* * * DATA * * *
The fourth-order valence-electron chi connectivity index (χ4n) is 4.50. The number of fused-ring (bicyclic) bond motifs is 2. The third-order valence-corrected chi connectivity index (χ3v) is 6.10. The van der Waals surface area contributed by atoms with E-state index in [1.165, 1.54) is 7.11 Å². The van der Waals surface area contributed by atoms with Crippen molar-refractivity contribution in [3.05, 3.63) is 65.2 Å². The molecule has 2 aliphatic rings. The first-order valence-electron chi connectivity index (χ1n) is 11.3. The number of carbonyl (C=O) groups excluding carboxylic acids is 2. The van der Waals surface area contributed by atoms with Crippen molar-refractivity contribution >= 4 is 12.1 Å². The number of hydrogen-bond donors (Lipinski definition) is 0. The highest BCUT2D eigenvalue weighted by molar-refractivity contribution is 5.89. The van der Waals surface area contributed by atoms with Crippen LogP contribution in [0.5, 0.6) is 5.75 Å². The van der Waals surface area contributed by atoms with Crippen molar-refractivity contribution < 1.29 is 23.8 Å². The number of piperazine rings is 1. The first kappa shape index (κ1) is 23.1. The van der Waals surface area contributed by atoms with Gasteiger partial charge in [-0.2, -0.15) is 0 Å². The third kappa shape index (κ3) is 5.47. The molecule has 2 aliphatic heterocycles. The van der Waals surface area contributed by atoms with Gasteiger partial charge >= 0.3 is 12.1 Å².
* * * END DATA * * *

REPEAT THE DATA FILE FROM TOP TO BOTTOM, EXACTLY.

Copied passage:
The fourth-order valence-electron chi connectivity index (χ4n) is 4.50. The number of fused-ring (bicyclic) bond motifs is 2. The third-order valence-corrected chi connectivity index (χ3v) is 6.10. The van der Waals surface area contributed by atoms with E-state index in [1.165, 1.54) is 7.11 Å². The van der Waals surface area contributed by atoms with Crippen molar-refractivity contribution in [3.05, 3.63) is 65.2 Å². The molecule has 2 aliphatic rings. The first-order valence-electron chi connectivity index (χ1n) is 11.3. The number of carbonyl (C=O) groups excluding carboxylic acids is 2. The van der Waals surface area contributed by atoms with Crippen molar-refractivity contribution >= 4 is 12.1 Å². The number of hydrogen-bond donors (Lipinski definition) is 0. The highest BCUT2D eigenvalue weighted by molar-refractivity contribution is 5.89. The van der Waals surface area contributed by atoms with Crippen LogP contribution in [0.5, 0.6) is 5.75 Å². The van der Waals surface area contributed by atoms with Crippen molar-refractivity contribution < 1.29 is 23.8 Å². The number of piperazine rings is 1. The first kappa shape index (κ1) is 23.1. The van der Waals surface area contributed by atoms with Gasteiger partial charge in [-0.2, -0.15) is 0 Å². The third kappa shape index (κ3) is 5.47. The molecule has 2 aliphatic heterocycles. The van der Waals surface area contributed by atoms with Gasteiger partial charge >= 0.3 is 12.1 Å².